Quality: 4 out of 5
Trip-O-Meter: 3.5 out of 5
Earth Rot finds David Axelrod crawling a bit out of his comfort zone. There is still a great amount of Axelrod's trademark jazz-lounge arrangements at work here, but also a few notable changes. Unlike the first two solo albums, we hear some vocals on here, begging more comparisons with his work with the Electric Prunes.
Axelrod always worked with some sort of concept for his albums, and here he's tackling an early environmental message. The tracks titles break the album into two halves with his "Warning Talk" and "The Sign." Realistically, these still function as eight individual tracks, but I think it helps to consider this as part of a greater whole as Axelrod never ventures to far from his primary sound. With this in mind, we'll give the second side's "The Sign" the edge although "The Warning Talk" is still some solid music.
The vocals do help add a little diversity to Axelrod's style, and what vocals show up serve more as punctuation to the music rather than the backbone of the songs. The core is still instrumental, but I do enjoy the 5th Dimension style interruptions. Thus we can take Earth Rot one step past the psychedelic lounge label into psychedelic muzak (but in a good way). The opening and closing speeches makes me think of a bleached-out version of George Clinton's early Funkadelic epics (Axelrod and early Funkadelic did share the Stateside label around this time).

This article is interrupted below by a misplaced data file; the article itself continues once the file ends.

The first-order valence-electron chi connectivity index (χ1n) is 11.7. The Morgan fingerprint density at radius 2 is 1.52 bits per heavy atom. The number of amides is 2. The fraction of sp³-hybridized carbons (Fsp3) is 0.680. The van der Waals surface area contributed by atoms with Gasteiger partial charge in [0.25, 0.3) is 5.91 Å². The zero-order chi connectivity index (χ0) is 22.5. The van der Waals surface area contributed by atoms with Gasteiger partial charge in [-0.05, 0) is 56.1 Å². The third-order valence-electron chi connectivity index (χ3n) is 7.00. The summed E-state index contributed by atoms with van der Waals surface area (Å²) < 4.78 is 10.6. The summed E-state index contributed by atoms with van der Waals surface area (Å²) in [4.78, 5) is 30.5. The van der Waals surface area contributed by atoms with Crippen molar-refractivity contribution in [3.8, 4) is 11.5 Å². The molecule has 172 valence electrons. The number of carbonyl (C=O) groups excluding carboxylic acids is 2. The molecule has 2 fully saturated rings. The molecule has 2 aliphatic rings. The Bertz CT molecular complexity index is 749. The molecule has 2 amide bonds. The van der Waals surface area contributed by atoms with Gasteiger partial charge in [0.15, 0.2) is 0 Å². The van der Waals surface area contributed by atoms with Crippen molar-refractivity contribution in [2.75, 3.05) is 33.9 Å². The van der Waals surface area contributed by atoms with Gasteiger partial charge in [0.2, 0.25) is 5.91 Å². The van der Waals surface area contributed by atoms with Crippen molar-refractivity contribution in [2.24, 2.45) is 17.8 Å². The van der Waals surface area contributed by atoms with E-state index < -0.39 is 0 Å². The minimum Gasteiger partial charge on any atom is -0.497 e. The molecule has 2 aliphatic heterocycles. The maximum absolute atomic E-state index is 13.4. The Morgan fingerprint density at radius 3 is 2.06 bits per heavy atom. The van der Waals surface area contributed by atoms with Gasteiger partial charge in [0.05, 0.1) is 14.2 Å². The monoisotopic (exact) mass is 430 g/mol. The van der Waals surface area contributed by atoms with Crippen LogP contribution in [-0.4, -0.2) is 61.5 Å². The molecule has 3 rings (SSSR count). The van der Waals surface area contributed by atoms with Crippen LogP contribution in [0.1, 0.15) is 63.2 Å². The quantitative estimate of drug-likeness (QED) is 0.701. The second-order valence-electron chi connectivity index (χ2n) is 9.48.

As always, there's a slight touch of jazz-funk twisting the music into something a little more interesting. The breakbeats still crop up regularly. It's still best to approach this with an open mind, as the psychedelia is often subtle and probably requires a few listens.
With it's slightly later date and slight stylistic shift, Earth Rot tends to be a touch underrated, especially when compared with Axelrod's first two solo albums. I like to think of it as a strong close to a trilogy of solidly strange albums. In many ways, the more pronounced concept makes it my favorite of Axelrod's work.
David Axelrod - 1970 - Earth Rot